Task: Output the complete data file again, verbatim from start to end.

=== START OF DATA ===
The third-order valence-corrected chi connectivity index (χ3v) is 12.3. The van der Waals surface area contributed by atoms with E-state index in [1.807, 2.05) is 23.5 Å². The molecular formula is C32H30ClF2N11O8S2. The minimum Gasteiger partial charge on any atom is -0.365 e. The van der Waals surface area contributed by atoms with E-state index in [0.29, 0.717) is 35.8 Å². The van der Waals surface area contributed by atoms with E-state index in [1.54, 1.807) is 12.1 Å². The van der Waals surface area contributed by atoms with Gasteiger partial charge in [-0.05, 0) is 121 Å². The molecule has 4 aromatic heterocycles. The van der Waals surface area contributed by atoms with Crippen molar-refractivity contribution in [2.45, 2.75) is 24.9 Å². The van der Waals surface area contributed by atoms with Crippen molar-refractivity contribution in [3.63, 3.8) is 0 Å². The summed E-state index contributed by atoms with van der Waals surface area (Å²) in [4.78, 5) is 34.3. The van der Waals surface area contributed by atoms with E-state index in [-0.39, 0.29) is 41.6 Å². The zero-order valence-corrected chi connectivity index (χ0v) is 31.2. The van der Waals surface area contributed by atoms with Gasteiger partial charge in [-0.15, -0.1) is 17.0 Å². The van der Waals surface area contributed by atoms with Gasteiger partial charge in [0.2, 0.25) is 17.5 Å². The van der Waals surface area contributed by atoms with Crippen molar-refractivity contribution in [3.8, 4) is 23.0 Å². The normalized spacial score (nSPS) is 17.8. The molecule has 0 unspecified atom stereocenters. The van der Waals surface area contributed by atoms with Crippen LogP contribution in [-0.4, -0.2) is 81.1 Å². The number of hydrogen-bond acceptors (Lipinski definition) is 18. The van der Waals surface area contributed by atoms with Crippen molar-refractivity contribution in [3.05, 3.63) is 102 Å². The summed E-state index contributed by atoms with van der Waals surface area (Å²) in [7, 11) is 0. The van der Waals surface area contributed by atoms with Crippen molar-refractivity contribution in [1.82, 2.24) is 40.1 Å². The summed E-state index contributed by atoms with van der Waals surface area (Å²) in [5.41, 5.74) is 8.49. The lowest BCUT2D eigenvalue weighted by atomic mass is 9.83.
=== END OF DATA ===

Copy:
The third-order valence-corrected chi connectivity index (χ3v) is 12.3. The van der Waals surface area contributed by atoms with E-state index in [1.807, 2.05) is 23.5 Å². The molecular formula is C32H30ClF2N11O8S2. The minimum Gasteiger partial charge on any atom is -0.365 e. The van der Waals surface area contributed by atoms with E-state index in [0.29, 0.717) is 35.8 Å². The van der Waals surface area contributed by atoms with E-state index in [1.54, 1.807) is 12.1 Å². The van der Waals surface area contributed by atoms with Gasteiger partial charge in [-0.05, 0) is 121 Å². The molecule has 4 aromatic heterocycles. The van der Waals surface area contributed by atoms with Crippen molar-refractivity contribution in [2.45, 2.75) is 24.9 Å². The van der Waals surface area contributed by atoms with Crippen molar-refractivity contribution in [3.63, 3.8) is 0 Å². The summed E-state index contributed by atoms with van der Waals surface area (Å²) in [4.78, 5) is 34.3. The van der Waals surface area contributed by atoms with E-state index in [-0.39, 0.29) is 41.6 Å². The zero-order valence-corrected chi connectivity index (χ0v) is 31.2. The van der Waals surface area contributed by atoms with Gasteiger partial charge in [-0.15, -0.1) is 17.0 Å². The van der Waals surface area contributed by atoms with Gasteiger partial charge in [0.2, 0.25) is 17.5 Å². The van der Waals surface area contributed by atoms with Crippen molar-refractivity contribution in [3.8, 4) is 23.0 Å². The normalized spacial score (nSPS) is 17.8. The molecule has 0 unspecified atom stereocenters. The van der Waals surface area contributed by atoms with Crippen LogP contribution in [-0.4, -0.2) is 81.1 Å². The number of hydrogen-bond acceptors (Lipinski definition) is 18. The van der Waals surface area contributed by atoms with Crippen molar-refractivity contribution in [3.05, 3.63) is 102 Å². The summed E-state index contributed by atoms with van der Waals surface area (Å²) in [7, 11) is 0. The van der Waals surface area contributed by atoms with Crippen molar-refractivity contribution in [1.82, 2.24) is 40.1 Å². The summed E-state index contributed by atoms with van der Waals surface area (Å²) in [5.41, 5.74) is 8.49. The lowest BCUT2D eigenvalue weighted by atomic mass is 9.83.